Blog: Shampanskoye - when east heads west
Olly Wehring | 8 March 2007
Honestly, it’s a miracle that I’ve managed to get any sleep this week. If it’s not sake tastings, it’s launches of soft drinks reports. All in a day’s/night’s work, I guess.
Yesterday evening was no exception to the whirlwind of fun that is my life – to Pushkin House in London’s Bloomsbury Square for the UK launch of Sparkling 1917, a sparkling wine – or Sovetskoye Shampanskoye as it’s locally known – made in Belarus with wine from Moldova.
Being as well-travelled as I am, I’ve spent a fair bit of time in Eastern Europe, in particular in Russia, where Sovetskoye Shampanskoye got its name. This Soviet Champagne has fallen from grace somewhat across the former Soviet states, quite possibly because those that drink fizz over there can now afford the real McCoy from the Champenoise.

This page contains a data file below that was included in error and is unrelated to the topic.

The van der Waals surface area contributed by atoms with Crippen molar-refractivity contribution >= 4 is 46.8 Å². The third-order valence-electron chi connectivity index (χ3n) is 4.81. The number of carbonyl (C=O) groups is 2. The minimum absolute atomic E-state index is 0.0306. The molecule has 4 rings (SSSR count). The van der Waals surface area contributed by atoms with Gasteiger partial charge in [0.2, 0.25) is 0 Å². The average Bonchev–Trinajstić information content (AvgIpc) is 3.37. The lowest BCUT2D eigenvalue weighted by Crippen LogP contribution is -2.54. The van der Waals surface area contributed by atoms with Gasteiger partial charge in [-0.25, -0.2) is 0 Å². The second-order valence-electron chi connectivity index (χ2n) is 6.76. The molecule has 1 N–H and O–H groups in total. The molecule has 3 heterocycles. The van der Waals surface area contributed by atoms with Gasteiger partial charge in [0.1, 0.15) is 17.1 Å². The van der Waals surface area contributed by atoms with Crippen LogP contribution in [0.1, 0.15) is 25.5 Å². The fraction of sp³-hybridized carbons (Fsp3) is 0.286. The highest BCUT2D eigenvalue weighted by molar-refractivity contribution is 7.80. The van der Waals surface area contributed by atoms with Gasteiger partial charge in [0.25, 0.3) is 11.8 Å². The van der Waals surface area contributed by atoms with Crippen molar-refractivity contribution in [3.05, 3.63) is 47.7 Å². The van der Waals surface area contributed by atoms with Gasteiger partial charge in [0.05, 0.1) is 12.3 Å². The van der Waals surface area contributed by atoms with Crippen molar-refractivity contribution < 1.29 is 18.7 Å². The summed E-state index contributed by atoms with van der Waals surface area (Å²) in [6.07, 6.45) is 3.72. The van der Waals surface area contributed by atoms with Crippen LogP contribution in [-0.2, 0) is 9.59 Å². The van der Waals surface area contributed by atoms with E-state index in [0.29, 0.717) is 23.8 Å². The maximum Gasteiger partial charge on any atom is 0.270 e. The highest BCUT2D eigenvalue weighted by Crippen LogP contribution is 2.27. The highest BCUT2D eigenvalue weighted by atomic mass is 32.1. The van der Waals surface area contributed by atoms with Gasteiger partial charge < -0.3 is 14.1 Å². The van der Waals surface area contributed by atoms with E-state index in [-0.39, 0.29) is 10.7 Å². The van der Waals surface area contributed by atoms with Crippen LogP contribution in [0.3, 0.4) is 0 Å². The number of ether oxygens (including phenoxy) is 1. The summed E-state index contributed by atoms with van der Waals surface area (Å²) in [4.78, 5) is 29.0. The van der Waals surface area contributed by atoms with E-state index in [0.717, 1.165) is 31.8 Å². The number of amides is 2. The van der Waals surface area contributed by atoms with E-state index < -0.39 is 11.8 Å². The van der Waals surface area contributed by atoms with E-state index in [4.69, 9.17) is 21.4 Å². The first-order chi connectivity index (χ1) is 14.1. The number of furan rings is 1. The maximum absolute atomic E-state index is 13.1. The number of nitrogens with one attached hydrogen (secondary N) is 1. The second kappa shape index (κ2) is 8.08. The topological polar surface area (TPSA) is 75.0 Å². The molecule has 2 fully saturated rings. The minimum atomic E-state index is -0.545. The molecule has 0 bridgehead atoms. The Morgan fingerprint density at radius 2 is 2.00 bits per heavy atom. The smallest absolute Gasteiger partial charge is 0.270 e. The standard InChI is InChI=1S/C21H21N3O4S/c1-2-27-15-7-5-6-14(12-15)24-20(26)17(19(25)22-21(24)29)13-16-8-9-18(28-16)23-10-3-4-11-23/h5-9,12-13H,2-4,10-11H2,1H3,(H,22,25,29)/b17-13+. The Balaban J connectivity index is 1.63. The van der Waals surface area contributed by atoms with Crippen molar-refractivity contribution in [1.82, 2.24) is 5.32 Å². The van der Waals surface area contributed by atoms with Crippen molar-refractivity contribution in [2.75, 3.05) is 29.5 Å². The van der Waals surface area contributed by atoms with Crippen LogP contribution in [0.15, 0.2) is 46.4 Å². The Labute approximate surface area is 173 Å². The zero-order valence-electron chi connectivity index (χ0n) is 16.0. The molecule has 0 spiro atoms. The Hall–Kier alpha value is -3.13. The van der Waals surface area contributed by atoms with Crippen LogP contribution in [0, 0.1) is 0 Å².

Which makes the UK launch of Sparkling 1917, which retails at around GBP10 (US$19.30) a bottle, all the more intriguing. In as price-obsessed a market as the UK, what’s not to say that these guys have a sleeping giant on their hands.
Target #1, though, is getting people to try the stuff (my one-word review? More-ish). The best of British to you gents, or should that be the best of Belarussian?
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